George Jones and John lived completely different lives. Until his fourth marriage, Jones lived a troubled life marred by alcoholism, drug abuse and domestic conflict. John had the occasional home-made wine, but he never abused alcohol or any drug, and he and Anne remained faithful to one another through all of life’s ups and downs.

“Here’s something I remember,” John told Andy as they were descending into Nashville: “Sometime in the late 1960’s your grandmother and I went to see George Jones in concert, but Jones failed to make an appearance. He did that often enough over the years that he became known as ‘No Show Jones.’ After being stood up we’d say ‘we hate George Jones. But then we’d hear him singing on the radio and we’d say, ‘we can’t hate George.’”

At the funeral, every seat in the 4,400-seat Grand Ole Opry was filled. At one point during the service, Charlie Daniels stood in the circle and began by reading a eulogy to George Jones in which he described him as “probably the most imitated country singer of all time” but then said that “nobody ever came close to doing it like the man himself. With young singers who tried to emulate George Jones it was an affectation, while with George it was a God-given natural talent.” And Daniels bemoaned the “modern day of follow the leader, cookie-cutter whatever the radio will play sameness.” John applauded loudly along with most everyone else and even hooted and hollered a bit. Then Daniels sang Softly and Tenderly. “Earnestly, tenderly Jesus is calling, calling O sinner, come home…” Andy glanced over at John to gauge his reaction and was happy to see that his grandfather was mouthing the words as Daniels sang. 

On the way out, John said to Andy: “Tell your mother and aunt that, when it comes my time to go, they shouldn’t make so much of a fuss over me.”

Back at the hotel room, Andy searched for stories about Jones, learning for the first time that he had sung a good bit of Gospel music. Andy then discovered something else he had not seen before. About a year before his passing, Jones had invited a singer named Eric Lee Beddingfield to sing a song called the “Gospel According to Jones” for Jones’s 80th birthday concert. The song expressed a working man’s Christian Universalism. The Gospel According to Jones holds that everyone is going to sing in the heavenly choir—everyone will be saved. Andy wished it were true, but there were Bible verses going both ways. Andy asked his grandfather what he thought about it. John said: “I hope everyone makes it—except maybe Hitler and the like—but I remain agnostic about other people’s destinies, and I don’t think I need to be trying to save anyone’s soul.” And John continued: “One thing I do wonder about is this: I know that George Jones sang about Jesus, but does Jesus sing George Jones?”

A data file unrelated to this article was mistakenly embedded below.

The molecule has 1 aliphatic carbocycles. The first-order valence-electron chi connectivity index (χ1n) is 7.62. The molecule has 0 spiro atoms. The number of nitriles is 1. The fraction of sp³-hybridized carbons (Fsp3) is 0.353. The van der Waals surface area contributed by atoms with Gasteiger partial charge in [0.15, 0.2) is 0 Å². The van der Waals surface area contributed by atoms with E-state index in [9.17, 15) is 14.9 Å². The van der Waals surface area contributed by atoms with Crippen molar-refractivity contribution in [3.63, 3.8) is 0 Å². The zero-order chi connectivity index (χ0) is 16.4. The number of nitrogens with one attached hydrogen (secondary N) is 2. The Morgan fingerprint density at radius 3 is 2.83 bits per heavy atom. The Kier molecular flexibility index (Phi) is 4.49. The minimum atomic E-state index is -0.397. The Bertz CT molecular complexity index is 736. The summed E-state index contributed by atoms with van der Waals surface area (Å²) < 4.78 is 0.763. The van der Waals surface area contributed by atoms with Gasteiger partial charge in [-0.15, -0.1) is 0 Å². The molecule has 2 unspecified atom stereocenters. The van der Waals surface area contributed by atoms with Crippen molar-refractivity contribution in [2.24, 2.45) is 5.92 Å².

“It would make sense,“ Andy said. “The Bible says that Jesus was tempted—in the desert, for example—and there is a lot of temptation in a George Jones song.”

After John and Andy returned home, months of letters were exchanged until the winter, when his grandfather began catching respiratory infections with alarming frequency and was admitted to hospice care. He passed away a few months later. His obituary noted his thirty-seven months in the South Pacific during World War II and ended with this valediction: “John was a kind, gentle man who will be missed by his family, former students, teachers and friends.”

Comments to his obituary from friends and former students alike described him consistently in the same terms: A great teacher and principal, kind, gentle, caring, and humble. At his funeral, Andy cried along with everyone else, but by the end he was smiling, believing there was no doubt that his grandfather was in heaven singing with Jesus and George Jones. The only question was who was singing lead. Perhaps they were taking turns. And one other thing Andy knew for certain: It would be a long time before he stopped missing his grandfather.     

Brian Gifford has previously published short fiction and poetry in, among other publications, The November 3rd Club, The Copperfield Review, Boston Literary Magazine, and Mississippi Crow. He works as a law clerk for a bankruptcy judge in Columbus, Ohio.